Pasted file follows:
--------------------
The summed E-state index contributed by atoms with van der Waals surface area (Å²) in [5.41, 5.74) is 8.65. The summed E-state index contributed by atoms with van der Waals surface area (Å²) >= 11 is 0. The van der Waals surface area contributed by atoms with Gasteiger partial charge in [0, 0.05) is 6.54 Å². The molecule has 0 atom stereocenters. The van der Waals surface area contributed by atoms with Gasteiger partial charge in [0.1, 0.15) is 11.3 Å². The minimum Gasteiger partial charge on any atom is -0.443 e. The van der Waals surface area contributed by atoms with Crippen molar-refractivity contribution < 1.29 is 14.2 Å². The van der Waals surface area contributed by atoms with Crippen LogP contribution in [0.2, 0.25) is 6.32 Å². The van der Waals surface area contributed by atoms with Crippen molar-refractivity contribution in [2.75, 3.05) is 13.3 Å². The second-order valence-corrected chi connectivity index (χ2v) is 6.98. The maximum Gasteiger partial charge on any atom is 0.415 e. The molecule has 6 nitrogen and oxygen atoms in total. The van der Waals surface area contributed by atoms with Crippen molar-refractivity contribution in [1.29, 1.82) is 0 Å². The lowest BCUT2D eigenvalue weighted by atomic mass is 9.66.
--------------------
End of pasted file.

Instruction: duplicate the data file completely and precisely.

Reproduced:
The summed E-state index contributed by atoms with van der Waals surface area (Å²) in [5.41, 5.74) is 8.65. The summed E-state index contributed by atoms with van der Waals surface area (Å²) >= 11 is 0. The van der Waals surface area contributed by atoms with Gasteiger partial charge in [0, 0.05) is 6.54 Å². The molecule has 0 atom stereocenters. The van der Waals surface area contributed by atoms with Gasteiger partial charge in [0.1, 0.15) is 11.3 Å². The minimum Gasteiger partial charge on any atom is -0.443 e. The van der Waals surface area contributed by atoms with Crippen molar-refractivity contribution < 1.29 is 14.2 Å². The van der Waals surface area contributed by atoms with Crippen LogP contribution in [0.2, 0.25) is 6.32 Å². The van der Waals surface area contributed by atoms with Crippen molar-refractivity contribution in [2.75, 3.05) is 13.3 Å². The second-order valence-corrected chi connectivity index (χ2v) is 6.98. The maximum Gasteiger partial charge on any atom is 0.415 e. The molecule has 6 nitrogen and oxygen atoms in total. The van der Waals surface area contributed by atoms with Crippen molar-refractivity contribution in [1.29, 1.82) is 0 Å². The lowest BCUT2D eigenvalue weighted by atomic mass is 9.66.